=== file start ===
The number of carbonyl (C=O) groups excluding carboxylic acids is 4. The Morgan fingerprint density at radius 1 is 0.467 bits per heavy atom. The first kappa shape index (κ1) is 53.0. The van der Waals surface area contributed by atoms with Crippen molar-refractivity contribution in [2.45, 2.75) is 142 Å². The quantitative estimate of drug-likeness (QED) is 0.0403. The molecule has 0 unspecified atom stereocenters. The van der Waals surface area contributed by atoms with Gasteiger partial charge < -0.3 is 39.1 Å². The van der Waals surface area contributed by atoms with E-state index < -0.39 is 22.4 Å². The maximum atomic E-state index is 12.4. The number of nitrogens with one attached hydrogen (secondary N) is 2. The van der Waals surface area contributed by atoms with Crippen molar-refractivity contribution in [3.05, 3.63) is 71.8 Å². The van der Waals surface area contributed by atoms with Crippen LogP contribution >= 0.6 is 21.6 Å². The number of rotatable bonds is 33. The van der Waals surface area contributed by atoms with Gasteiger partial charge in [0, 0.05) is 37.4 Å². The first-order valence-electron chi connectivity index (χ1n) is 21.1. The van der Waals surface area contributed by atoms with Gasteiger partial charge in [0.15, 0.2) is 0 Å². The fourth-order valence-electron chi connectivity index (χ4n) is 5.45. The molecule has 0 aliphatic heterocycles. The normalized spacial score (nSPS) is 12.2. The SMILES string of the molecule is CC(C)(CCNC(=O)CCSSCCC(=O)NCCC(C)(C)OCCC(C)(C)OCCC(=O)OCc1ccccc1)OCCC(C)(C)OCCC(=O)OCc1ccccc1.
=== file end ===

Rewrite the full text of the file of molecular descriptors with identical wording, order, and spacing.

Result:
The number of carbonyl (C=O) groups excluding carboxylic acids is 4. The Morgan fingerprint density at radius 1 is 0.467 bits per heavy atom. The first kappa shape index (κ1) is 53.0. The van der Waals surface area contributed by atoms with Crippen molar-refractivity contribution in [2.45, 2.75) is 142 Å². The quantitative estimate of drug-likeness (QED) is 0.0403. The molecule has 0 unspecified atom stereocenters. The van der Waals surface area contributed by atoms with Gasteiger partial charge < -0.3 is 39.1 Å². The van der Waals surface area contributed by atoms with E-state index < -0.39 is 22.4 Å². The maximum atomic E-state index is 12.4. The number of nitrogens with one attached hydrogen (secondary N) is 2. The van der Waals surface area contributed by atoms with Crippen molar-refractivity contribution in [3.05, 3.63) is 71.8 Å². The van der Waals surface area contributed by atoms with Crippen LogP contribution >= 0.6 is 21.6 Å². The number of rotatable bonds is 33. The van der Waals surface area contributed by atoms with Gasteiger partial charge in [0, 0.05) is 37.4 Å². The first-order valence-electron chi connectivity index (χ1n) is 21.1. The van der Waals surface area contributed by atoms with Gasteiger partial charge in [0.15, 0.2) is 0 Å². The fourth-order valence-electron chi connectivity index (χ4n) is 5.45. The molecule has 0 aliphatic heterocycles. The normalized spacial score (nSPS) is 12.2. The SMILES string of the molecule is CC(C)(CCNC(=O)CCSSCCC(=O)NCCC(C)(C)OCCC(C)(C)OCCC(=O)OCc1ccccc1)OCCC(C)(C)OCCC(=O)OCc1ccccc1.